US7464934B2 - Method of playing game - Google Patents

Method of playing game Download PDF

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US7464934B2
US7464934B2 US10/798,738 US79873804A US7464934B2 US 7464934 B2 US7464934 B2 US 7464934B2 US 79873804 A US79873804 A US 79873804A US 7464934 B2 US7464934 B2 US 7464934B2
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point
absorbent
game
game piece
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Andrew Schwartz
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    • AHUMAN NECESSITIES
    • A63SPORTS; GAMES; AMUSEMENTS
    • A63FCARD, BOARD, OR ROULETTE GAMES; INDOOR GAMES USING SMALL MOVING PLAYING BODIES; VIDEO GAMES; GAMES NOT OTHERWISE PROVIDED FOR
    • A63F3/00Board games; Raffle games
    • A63F3/00003Types of board games
    • A63F3/00157Casino or betting games

Abstract

A board game and methods of playing a board game are described herein. The board game involves the movement of a game piece based upon the generation of a random number. The game piece is moved until the movement causes a win or loss scenario, which may be conducive to gambling and making wagers. During the movement of the game piece, the bank may inchoately match the player's wager. The inchoate “cargo” excites, tempts, and entices the players to wager and increase player involvement.

Description

CROSS-REFERENCES TO RELATED APPLICATIONS

This patent application claims the benefit of U.S. Provisional Patent Application No. 60/453,933 filed Mar. 10, 2003, which is hereby incorporated by reference.

BACKGROUND

Many casino games are readily available both in casinos and in stores for purchase and home use. These games may have very simple rules, such as slot machines and keno, or may have relatively complicated rules, such as craps. These games also may focus on individual play, such as blackjack and slot machines, or focus on a group participation or look and feel, such as craps and roulette.

While numerous games are widely available today and successful, there remains a need for a game that involves the excitement and energy of a group participation game that is more inviting for gamblers or beginners of all skill levels. Furthermore, there needs to be a game that can introduce any gambler or beginner of any skill level to any game, whether it be an existing game, such as craps and roulette, or a future game not as of yet invented.

SUMMARY

Embodiments disclosed herein are directed to a board game involving the movement of a game piece based upon the generation of a random number or array of numbers. According to various embodiments, the random number(s) may be generated by the roll of a die, the spin of a roulette wheel, the draw of a card from a deck of cards, or the like. The game piece may be repeatedly moved until the movement causes a win or a loss scenario, which may be conducive to gambling and making wagers.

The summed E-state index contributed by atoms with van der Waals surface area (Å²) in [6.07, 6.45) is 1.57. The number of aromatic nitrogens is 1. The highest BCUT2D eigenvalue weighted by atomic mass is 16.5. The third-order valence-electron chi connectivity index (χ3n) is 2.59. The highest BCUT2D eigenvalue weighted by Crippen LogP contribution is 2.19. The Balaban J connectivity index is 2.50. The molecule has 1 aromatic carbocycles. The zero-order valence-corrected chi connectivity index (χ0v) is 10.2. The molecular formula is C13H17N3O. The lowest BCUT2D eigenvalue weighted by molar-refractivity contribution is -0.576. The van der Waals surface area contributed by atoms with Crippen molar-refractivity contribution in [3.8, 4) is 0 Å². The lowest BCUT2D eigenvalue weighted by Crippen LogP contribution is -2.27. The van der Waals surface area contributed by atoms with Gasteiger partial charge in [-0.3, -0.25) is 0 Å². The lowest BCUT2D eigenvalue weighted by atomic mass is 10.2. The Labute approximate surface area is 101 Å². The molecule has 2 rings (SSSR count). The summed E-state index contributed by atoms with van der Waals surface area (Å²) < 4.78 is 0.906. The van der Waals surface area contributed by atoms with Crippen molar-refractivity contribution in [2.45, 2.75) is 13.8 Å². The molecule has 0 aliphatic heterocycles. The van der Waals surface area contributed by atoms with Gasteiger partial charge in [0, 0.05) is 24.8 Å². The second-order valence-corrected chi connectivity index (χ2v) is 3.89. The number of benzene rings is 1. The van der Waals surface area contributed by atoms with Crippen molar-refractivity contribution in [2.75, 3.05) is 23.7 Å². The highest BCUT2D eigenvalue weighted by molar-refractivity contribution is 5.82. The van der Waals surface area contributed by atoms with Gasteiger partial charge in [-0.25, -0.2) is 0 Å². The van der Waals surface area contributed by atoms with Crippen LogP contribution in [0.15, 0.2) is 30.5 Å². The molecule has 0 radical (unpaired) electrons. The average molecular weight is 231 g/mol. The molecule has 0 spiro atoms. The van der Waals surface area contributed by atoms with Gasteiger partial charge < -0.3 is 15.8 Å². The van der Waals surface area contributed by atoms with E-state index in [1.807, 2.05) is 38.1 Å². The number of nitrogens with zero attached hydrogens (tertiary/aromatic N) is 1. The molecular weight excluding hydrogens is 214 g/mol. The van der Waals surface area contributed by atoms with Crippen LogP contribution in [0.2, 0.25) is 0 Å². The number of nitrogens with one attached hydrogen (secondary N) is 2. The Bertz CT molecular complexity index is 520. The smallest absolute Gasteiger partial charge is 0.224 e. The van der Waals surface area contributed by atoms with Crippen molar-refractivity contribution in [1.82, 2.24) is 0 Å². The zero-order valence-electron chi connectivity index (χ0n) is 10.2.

In one embodiment, a board game includes a game piece that is moved from a starting point in stepwise increments along one of n directions. After each incremental movement of the game piece, the position on which the game piece lands dictates whether there will be another roll or draw repeating the steps above, or whether the game, or the present round of the game, is concluded. If the game or round is concluded, then the final position of the game piece may also indicate whether the game or round was concluded “positively” or “negatively.”

Also, in one embodiment of the invention, if the game is on going and there is to be another roll or draw, then the position of the game piece may also initiate a secondary event, such as a doubling or splitting option or other game-related benefit to or decision for the participants. Once a round is concluded, a new round may commence following the same rules as described above for further wagering and game playing.

BRIEF DESCRIPTION OF THE DRAWINGS

FIG. 1 is a top view of one embodiment of a game table in keeping with the present invention;

FIG. 2 is a top view of another embodiment of a game table;

FIG. 3 is a top view of one embodiment of a game board in keeping with the present invention;

FIG. 4 is a top view of another embodiment of a game board;

FIG. 5 is a top view of another embodiment of the game board;

FIG. 6 is a top view of another embodiment of the game board;

FIG. 7 is a top view of another embodiment of the game board; and

FIG. 8 is a top view of another embodiment of the game board.

DETAILED DESCRIPTION